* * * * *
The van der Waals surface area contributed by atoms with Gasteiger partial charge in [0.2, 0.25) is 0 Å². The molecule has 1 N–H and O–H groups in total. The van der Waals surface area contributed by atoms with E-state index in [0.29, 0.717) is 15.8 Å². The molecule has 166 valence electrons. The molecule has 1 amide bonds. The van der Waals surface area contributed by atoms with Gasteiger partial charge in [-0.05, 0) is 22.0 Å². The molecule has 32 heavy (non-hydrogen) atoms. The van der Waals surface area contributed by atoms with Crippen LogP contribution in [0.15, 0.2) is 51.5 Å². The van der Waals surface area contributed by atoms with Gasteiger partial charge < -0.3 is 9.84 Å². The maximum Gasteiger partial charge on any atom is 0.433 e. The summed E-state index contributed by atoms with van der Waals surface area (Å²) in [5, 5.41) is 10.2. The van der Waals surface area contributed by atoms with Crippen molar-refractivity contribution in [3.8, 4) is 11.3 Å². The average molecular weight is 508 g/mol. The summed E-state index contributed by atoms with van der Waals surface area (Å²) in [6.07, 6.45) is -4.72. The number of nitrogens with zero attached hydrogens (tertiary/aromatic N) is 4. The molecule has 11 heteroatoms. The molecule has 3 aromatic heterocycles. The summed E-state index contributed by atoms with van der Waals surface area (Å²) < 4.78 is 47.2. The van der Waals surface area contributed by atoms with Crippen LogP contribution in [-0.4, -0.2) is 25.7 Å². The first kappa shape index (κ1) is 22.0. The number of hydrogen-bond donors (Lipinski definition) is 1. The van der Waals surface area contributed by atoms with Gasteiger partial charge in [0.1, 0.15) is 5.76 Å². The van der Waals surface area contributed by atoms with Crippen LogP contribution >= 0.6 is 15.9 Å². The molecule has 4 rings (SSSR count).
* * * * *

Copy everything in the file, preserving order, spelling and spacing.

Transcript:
The van der Waals surface area contributed by atoms with Gasteiger partial charge in [0.2, 0.25) is 0 Å². The molecule has 1 N–H and O–H groups in total. The van der Waals surface area contributed by atoms with E-state index in [0.29, 0.717) is 15.8 Å². The molecule has 166 valence electrons. The molecule has 1 amide bonds. The van der Waals surface area contributed by atoms with Gasteiger partial charge in [-0.05, 0) is 22.0 Å². The molecule has 32 heavy (non-hydrogen) atoms. The van der Waals surface area contributed by atoms with Crippen LogP contribution in [0.15, 0.2) is 51.5 Å². The van der Waals surface area contributed by atoms with Gasteiger partial charge < -0.3 is 9.84 Å². The maximum Gasteiger partial charge on any atom is 0.433 e. The summed E-state index contributed by atoms with van der Waals surface area (Å²) in [5, 5.41) is 10.2. The van der Waals surface area contributed by atoms with Crippen molar-refractivity contribution in [3.8, 4) is 11.3 Å². The average molecular weight is 508 g/mol. The summed E-state index contributed by atoms with van der Waals surface area (Å²) in [6.07, 6.45) is -4.72. The number of nitrogens with zero attached hydrogens (tertiary/aromatic N) is 4. The molecule has 11 heteroatoms. The molecule has 3 aromatic heterocycles. The summed E-state index contributed by atoms with van der Waals surface area (Å²) < 4.78 is 47.2. The van der Waals surface area contributed by atoms with Crippen LogP contribution in [-0.4, -0.2) is 25.7 Å². The first kappa shape index (κ1) is 22.0. The number of hydrogen-bond donors (Lipinski definition) is 1. The van der Waals surface area contributed by atoms with Gasteiger partial charge in [0.1, 0.15) is 5.76 Å². The van der Waals surface area contributed by atoms with Crippen LogP contribution >= 0.6 is 15.9 Å². The molecule has 4 rings (SSSR count).